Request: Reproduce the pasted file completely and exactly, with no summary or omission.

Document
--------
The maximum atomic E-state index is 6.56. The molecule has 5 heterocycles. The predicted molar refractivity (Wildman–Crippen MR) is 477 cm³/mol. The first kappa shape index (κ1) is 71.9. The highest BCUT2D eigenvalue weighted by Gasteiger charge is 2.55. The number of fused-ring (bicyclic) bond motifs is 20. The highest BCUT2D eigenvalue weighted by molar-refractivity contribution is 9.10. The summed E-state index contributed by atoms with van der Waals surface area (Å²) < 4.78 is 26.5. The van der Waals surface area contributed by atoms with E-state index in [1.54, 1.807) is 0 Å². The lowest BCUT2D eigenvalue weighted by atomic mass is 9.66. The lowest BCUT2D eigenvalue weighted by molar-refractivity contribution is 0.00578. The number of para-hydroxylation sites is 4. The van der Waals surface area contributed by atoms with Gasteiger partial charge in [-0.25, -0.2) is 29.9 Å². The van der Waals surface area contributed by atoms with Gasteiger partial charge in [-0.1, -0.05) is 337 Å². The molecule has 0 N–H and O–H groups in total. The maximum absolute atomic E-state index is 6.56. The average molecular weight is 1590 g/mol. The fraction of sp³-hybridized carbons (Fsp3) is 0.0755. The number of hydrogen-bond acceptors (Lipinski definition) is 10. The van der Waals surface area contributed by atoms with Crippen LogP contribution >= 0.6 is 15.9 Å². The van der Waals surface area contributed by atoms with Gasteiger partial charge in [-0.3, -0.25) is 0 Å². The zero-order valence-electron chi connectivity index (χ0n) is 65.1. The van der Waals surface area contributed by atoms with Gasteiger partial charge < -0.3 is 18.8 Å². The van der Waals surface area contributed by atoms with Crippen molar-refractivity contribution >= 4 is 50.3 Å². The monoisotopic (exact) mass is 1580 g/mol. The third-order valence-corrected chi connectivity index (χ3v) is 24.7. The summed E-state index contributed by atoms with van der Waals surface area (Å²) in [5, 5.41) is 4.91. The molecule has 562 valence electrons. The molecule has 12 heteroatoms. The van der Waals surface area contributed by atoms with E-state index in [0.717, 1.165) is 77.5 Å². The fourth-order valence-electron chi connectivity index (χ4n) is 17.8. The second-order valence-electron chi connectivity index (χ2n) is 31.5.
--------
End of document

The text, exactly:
The maximum atomic E-state index is 6.56. The molecule has 5 heterocycles. The predicted molar refractivity (Wildman–Crippen MR) is 477 cm³/mol. The first kappa shape index (κ1) is 71.9. The highest BCUT2D eigenvalue weighted by Gasteiger charge is 2.55. The number of fused-ring (bicyclic) bond motifs is 20. The highest BCUT2D eigenvalue weighted by molar-refractivity contribution is 9.10. The summed E-state index contributed by atoms with van der Waals surface area (Å²) < 4.78 is 26.5. The van der Waals surface area contributed by atoms with E-state index in [1.54, 1.807) is 0 Å². The lowest BCUT2D eigenvalue weighted by atomic mass is 9.66. The lowest BCUT2D eigenvalue weighted by molar-refractivity contribution is 0.00578. The number of para-hydroxylation sites is 4. The van der Waals surface area contributed by atoms with Gasteiger partial charge in [-0.25, -0.2) is 29.9 Å². The van der Waals surface area contributed by atoms with Gasteiger partial charge in [-0.1, -0.05) is 337 Å². The molecule has 0 N–H and O–H groups in total. The maximum absolute atomic E-state index is 6.56. The average molecular weight is 1590 g/mol. The fraction of sp³-hybridized carbons (Fsp3) is 0.0755. The number of hydrogen-bond acceptors (Lipinski definition) is 10. The van der Waals surface area contributed by atoms with Crippen LogP contribution >= 0.6 is 15.9 Å². The van der Waals surface area contributed by atoms with Gasteiger partial charge in [-0.3, -0.25) is 0 Å². The zero-order valence-electron chi connectivity index (χ0n) is 65.1. The van der Waals surface area contributed by atoms with Gasteiger partial charge < -0.3 is 18.8 Å². The van der Waals surface area contributed by atoms with Crippen molar-refractivity contribution >= 4 is 50.3 Å². The monoisotopic (exact) mass is 1580 g/mol. The third-order valence-corrected chi connectivity index (χ3v) is 24.7. The summed E-state index contributed by atoms with van der Waals surface area (Å²) in [5, 5.41) is 4.91. The molecule has 562 valence electrons. The molecule has 12 heteroatoms. The van der Waals surface area contributed by atoms with E-state index in [0.717, 1.165) is 77.5 Å². The fourth-order valence-electron chi connectivity index (χ4n) is 17.8. The second-order valence-electron chi connectivity index (χ2n) is 31.5.